In review: a candidate’s platform

Candidates for SPJ offices should be specific in what they want to accomplish or have accomplished.

This doesn’t happen much. A lot of the campaign talk I’ve heard from SPJ candidates over the years has been broad, aspirational and a little vague – let’s increase programming, enhance training, continue SPJ’s advocacy.

Would anyone disagree?

A few weeks ago on this blog, I mentioned an idea from Meagan McGinnes, a candidate for student representative on the SPJ board. She suggested that SPJ require a student chapter to hold at least one event per year in conjunction with the nearest pro chapter. I don’t know if that can or should be mandatory, but I like the spirit of the idea and will encourage my own chapter – Washington, D.C., Pro – to pursue it in the future.

Three conventions ago, John Ensslin proposed “Ten ideas to move SPJ forward” as he ran for secretary-treasurer.

I didn’t realize I had held onto his one-page platform for so long until I found it recently. It’s appropriate to look at it again now, as Ensslin nears the end of his presidency.

I am listing the items below, just as Ensslin wrote them. He has agreed to reply to this post with a progress report.

I know #8 has been accomplished.

I don’t think #9 has, but I can’t prove or disprove it where I am. An Executive Committee member attends almost every Washington, D.C., Pro chapter meeting, but that’s only because Bill McCloskey is on both the Executive Committee and the D.C. Pro board.

Reviewing candidates’ promises and pledges after they’ve held office should be a standard practice – although I’m not saying we must hold Ensslin personally accountable for everything on his list that wasn’t enacted.

I don’t remember if Ensslin made a similar list for his presidential term. If he did, maybe he can share that here, too.

 

 

John Ensslin’s “Ten ideas to move SPJ forward”:

1. Quarterly national board meetings. Two in person, two by phone. More democracy, not less.

2. Start/revive chapters with workshops. Use programs such as Tom Hallman’s Narrative Writing Workshops as kindling for reviving chapters.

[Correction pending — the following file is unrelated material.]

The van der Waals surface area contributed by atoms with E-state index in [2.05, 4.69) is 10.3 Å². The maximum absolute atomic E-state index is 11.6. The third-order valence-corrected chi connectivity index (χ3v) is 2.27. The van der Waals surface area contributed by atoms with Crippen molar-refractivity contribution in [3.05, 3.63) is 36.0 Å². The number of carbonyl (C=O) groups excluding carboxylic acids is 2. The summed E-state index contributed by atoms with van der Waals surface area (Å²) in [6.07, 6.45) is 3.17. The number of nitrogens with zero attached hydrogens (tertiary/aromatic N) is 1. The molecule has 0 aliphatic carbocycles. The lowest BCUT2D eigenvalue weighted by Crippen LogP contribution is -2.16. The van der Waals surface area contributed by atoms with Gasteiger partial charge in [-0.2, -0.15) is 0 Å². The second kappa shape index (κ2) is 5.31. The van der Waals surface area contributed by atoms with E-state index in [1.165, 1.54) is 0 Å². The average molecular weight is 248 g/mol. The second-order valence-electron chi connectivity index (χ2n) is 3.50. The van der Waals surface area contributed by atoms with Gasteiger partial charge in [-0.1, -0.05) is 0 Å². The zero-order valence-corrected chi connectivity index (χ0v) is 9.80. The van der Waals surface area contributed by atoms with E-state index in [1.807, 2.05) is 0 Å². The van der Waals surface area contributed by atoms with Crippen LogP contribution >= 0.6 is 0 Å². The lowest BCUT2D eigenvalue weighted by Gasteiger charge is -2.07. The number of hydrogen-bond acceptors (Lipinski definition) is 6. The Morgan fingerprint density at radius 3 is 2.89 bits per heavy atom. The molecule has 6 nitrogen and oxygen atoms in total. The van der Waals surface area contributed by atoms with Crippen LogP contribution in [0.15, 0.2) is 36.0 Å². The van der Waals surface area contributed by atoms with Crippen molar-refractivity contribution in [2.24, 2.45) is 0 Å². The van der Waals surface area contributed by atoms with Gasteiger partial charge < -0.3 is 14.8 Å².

3. Peg conference cost to membership dues. Draw in new members by making the price of the regional conferences equal to one year’s dues.

4. Better communication through shared bulk e-mail. Share use of iContact, Constant Contact or a similar bulk e-mail service so chapters can communicate better.

5. National programming czar. Appoint a national programming chair to help pro and student chapters stage programs.

6. Online auction. Do an online auction in advance of the national convention to raise additional money for LDF.

7. Film premiere fundraiser. Line up a journalism-themed movie premiere as an SDX or LDF fundraiser.

8. Honor our volunteers. Volunteers are the glue that holds SPJ together. Honor their service with a volunteer-of-the-month award.

9. Listening tour. Executive committee members, where invited, listen in on local chapter meetings by phone.

10. Sponsor international journalists. Invite foreign journalists from the Alfred Friendly Press Fellowship to SPJ regional conferences.

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UPDATE to Endorsements, Inc.

SPJ President John Ensslin emailed me yesterday to clarify his position on the limits for current national board members in connection with candidate campaigns.

Newly written campaign guidelines say “5. Current national SPJ board members should remain neutral in all elections.”

During Saturday’s SPJ Executive Committee meeting in Washington, D.C., I asked if there were more specific guidelines, such as whether and how board members could “friend,” “like” or “follow” candidates on social media.

Ensslin told me there were not, that the guidelines were purposely left broad.

But he realized later that he and I were talking about two different things. Here’s what he wrote yesterday in an email, which he gave me permission to post:

“Andy I misunderstood you when we were talking Saturday.
I thought you were referring to your Facebook page, not your campaign’s Facebook page.
Sorry for the misunderstanding, but I could see where some would think that friending a campaign page would amount to an endorsement.
So my advice to board members would be to refrain from doing so.
Being a friend on a personal Facebook page, however does not seem like a problem.
Again, sorry for the misunderstanding.
John”
 
I agree with this sentiment. I’m usually outnumbered when this conversation comes up in the context of journalists connecting with sources, but I consider the word “friend” on Facebook to be just as it sounds – or carrying that perception, at least – and I don’t “friend” people I cover.
 
But, as I pointed out in my previous post about this, SPJ has created election guidelines (“should” vs. “shall”), not rules, so board members may do as they see fit.
 
During a brief email thread about this among national board members yesterday, no one objected to board members following candidates on Twitter. “Following” was not seen as an endorsement.